We have already pointed out Point 8 of that program, something we are certain the forgotten young working class warriors of Ferguson can unite with. But there is more:

Point 13: “We want an end to U.S. colonial domination of African people within the U.S.”

Point 14: “We want the total liberation and unification of Africa under an All-African Socialist government.”

The African People’s Socialist Party has been in the trenches for more than forty years, struggling against the oppression of our people. We have named and defined this oppression and we have created institutions, organizations and tactics and strategies to defeat it.

African Internationalism is the way forward

Our political theory is African Internationalism. It is our adherence to this theory that allows us to develop a way forward that allows us to be measured for our fidelity and our success.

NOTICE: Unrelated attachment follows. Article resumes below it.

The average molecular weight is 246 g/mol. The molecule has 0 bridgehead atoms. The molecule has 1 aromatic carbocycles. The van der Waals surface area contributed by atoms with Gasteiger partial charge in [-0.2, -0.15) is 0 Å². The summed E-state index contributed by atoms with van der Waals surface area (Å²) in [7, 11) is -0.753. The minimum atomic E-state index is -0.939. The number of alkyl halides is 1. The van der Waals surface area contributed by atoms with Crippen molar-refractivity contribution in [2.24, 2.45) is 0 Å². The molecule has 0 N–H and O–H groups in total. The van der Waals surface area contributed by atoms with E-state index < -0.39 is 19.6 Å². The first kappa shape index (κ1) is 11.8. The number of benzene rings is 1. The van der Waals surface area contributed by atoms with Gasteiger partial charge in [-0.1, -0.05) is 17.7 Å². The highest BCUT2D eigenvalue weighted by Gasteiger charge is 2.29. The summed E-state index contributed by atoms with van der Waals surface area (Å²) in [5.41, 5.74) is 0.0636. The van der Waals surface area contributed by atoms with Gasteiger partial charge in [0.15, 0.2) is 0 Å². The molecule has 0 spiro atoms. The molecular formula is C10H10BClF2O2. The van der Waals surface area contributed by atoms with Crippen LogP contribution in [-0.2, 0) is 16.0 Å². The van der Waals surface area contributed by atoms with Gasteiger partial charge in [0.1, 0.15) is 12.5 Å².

Our task is to overturn the system of our oppression and to establish our own independent socialist system. 

We must destroy the colonial power that oppresses us and create an independent State power of our own. This is the way to revolution.

This is not the way of the hashtag milquetoast militants who have hijacked the movement of the African working class to facilitate our own agenda.

The African People’s Socialist Party is the Party of the colonized African working class and it is our task to win the working class to its own position of leadership by pursuing its aims through participating in its own Party.

In a 1972 debut spoken word album, The Last Poets featured a poem titled, “Niggas are Scared of Revolution.” We agree. They need not apply. 

Uhuru!

Forward the African Liberation Movement!

Join the African People’s Socialist Party!